Foster Care Night hits home for GCU twins
By Rick Vacek
GCU News Bureau
It will be Foster Care and Adoption Awareness Night at Grand Canyon University’s basketball game Thursday, and Ahnjellyka Duque-Parks hopes more than a few fans in attendance get the message and act.
“We especially need people in the state of Arizona — more people need to be aware,” she said. “There are so many kids in group homes, and there aren’t enough people to adopt them.”
For Ahnjellyka and her twin sister, Angela, it’s a personal story. Seven years ago, they and their three siblings, sisters Elvia and Katalina and brother Diego, were removed from their home by authorities because of abuse and neglect and put into foster care. Now the twins are 18-year-old freshmen at GCU and thriving thanks to the love and support of their foster parents, Dave Parks and Cherry Duffy-Parks of Phoenix.
GCU has partnered with Arizona Foster Care Initiatives, Arizona’s Office of Faith and Community, Children’s Heart Gallery, Arizona Friends of Foster Children Foundation and City of Grace to raise awareness and education about the opportunities surrounding adoption and foster care in Arizona. The Arizona Heart Gallery, which displays pictures of children who are seeking a “forever home,” will be in the lobby of GCU Arena for Thursday’s game.
The twins were lucky to find one on May 3, 2007, a date seared in Ahnjellyka’s memory. Their sisters were sent to group homes and visit the twins occasionally, but to this day they don’t know what happened to Diego. They have not seen him since. He was 4 at the time.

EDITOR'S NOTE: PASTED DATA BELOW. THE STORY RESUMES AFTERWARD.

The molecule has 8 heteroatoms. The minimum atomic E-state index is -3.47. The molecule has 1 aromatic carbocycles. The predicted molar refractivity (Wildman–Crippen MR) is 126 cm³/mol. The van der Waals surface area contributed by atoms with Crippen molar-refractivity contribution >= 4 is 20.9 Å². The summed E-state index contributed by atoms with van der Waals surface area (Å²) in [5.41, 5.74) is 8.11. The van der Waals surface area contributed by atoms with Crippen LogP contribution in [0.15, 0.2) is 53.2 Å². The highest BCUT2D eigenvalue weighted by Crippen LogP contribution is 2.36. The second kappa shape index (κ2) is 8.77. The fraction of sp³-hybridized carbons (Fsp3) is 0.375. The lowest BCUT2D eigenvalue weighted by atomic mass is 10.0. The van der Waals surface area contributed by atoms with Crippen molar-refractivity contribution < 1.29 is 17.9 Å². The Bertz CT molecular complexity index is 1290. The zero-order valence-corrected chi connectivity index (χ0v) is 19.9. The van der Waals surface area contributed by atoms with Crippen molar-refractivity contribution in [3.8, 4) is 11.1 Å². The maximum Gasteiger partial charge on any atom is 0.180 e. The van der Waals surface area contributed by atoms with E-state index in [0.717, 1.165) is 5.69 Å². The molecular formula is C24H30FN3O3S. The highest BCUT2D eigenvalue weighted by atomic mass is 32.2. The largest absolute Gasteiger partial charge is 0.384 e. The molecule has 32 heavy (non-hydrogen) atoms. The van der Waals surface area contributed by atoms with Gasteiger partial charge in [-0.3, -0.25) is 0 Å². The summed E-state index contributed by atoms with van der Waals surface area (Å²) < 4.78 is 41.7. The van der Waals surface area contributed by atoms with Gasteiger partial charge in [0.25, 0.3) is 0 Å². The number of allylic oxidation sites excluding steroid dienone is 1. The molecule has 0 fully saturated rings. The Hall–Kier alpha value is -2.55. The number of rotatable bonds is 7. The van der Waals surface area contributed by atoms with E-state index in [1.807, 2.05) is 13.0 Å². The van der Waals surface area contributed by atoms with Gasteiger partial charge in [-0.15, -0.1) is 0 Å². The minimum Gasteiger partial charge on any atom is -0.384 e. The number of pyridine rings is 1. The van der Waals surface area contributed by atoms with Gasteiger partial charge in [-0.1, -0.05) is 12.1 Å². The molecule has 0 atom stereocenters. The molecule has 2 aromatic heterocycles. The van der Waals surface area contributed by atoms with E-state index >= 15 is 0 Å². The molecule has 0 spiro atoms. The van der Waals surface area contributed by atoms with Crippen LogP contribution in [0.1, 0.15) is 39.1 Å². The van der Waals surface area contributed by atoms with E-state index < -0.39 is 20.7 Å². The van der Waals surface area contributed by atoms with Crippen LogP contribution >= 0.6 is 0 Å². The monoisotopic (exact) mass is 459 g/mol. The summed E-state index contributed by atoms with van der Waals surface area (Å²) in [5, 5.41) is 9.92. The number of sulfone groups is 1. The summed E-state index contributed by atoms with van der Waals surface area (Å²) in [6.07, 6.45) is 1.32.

At first, the twins weren’t quite sure what to make of their new environment.
“It was odd,” Ahnjellyka said. “They were strangers. They just said, ‘You’re going to stay here for a couple days.’”
Angela said she held out hope of being reunited with her family, and the twins did visit their parents occasionally. But they quickly grew close to Dave and Cherry, who once was a foster child herself and desperately wanted to have children but was unable to conceive. The girls were officially adopted on National Adoption Day, Nov. 20, 2010, another date they have committed to memory.
At that time, they tacked the Parks’ name onto their own, and Ahnjellyka used it as an opportunity to change her first name from Angelica. She just wanted something really different. “And everyone called me ‘Jelly’ anyway,” she said.
Said Cherry, “It was just her way of starting new.”
The twins refer to Cherry and Dave as Mom and Dad and have been so inspired by their example, they both want to devote their lives to helping people. Angela is double majoring in elementary education and special education, and Ahnjellyka wants to use her sociology major to help homeless people. They received scholarships through their foster care organization, Hope & A Future, and from GCU for their grade-point averages.
“They understand what a blessing they have in front of them,” Cherry said of her daughters.
And what a blessing they’ve been given by Dave and Cherry.
“I really love my parents, what they’ve done for us,” Angela said. “I know I don’t say it often enough, but they know how much I love them. I mean, Cherry quit her job to take care of us.”
To which Ahnjellyka added, “They took two strange kids and raised them as their own.”
The twins try to go home weekly to visit their parents and admit that they still can’t quite believe their good fortune. They hope the Arizona Heart Gallery inspires people at the game Thursday to do the same for needy children residing in group homes.
According to the Arizona Foster Care Initiatives website, the number of children needing foster homes has increased 40 percent in the past four years, and adoptive families are needed for more than 600 children who live in group homes and are ready to be adopted.
“They’re closed off,” Angela said. “They’re not being nurtured.”
They need someone like Dave and Cherry. Maybe some couples just like that will be similarly inspired Thursday night.
Contact Rick Vacek at 602-639-8203 or firstname.lastname@example.org.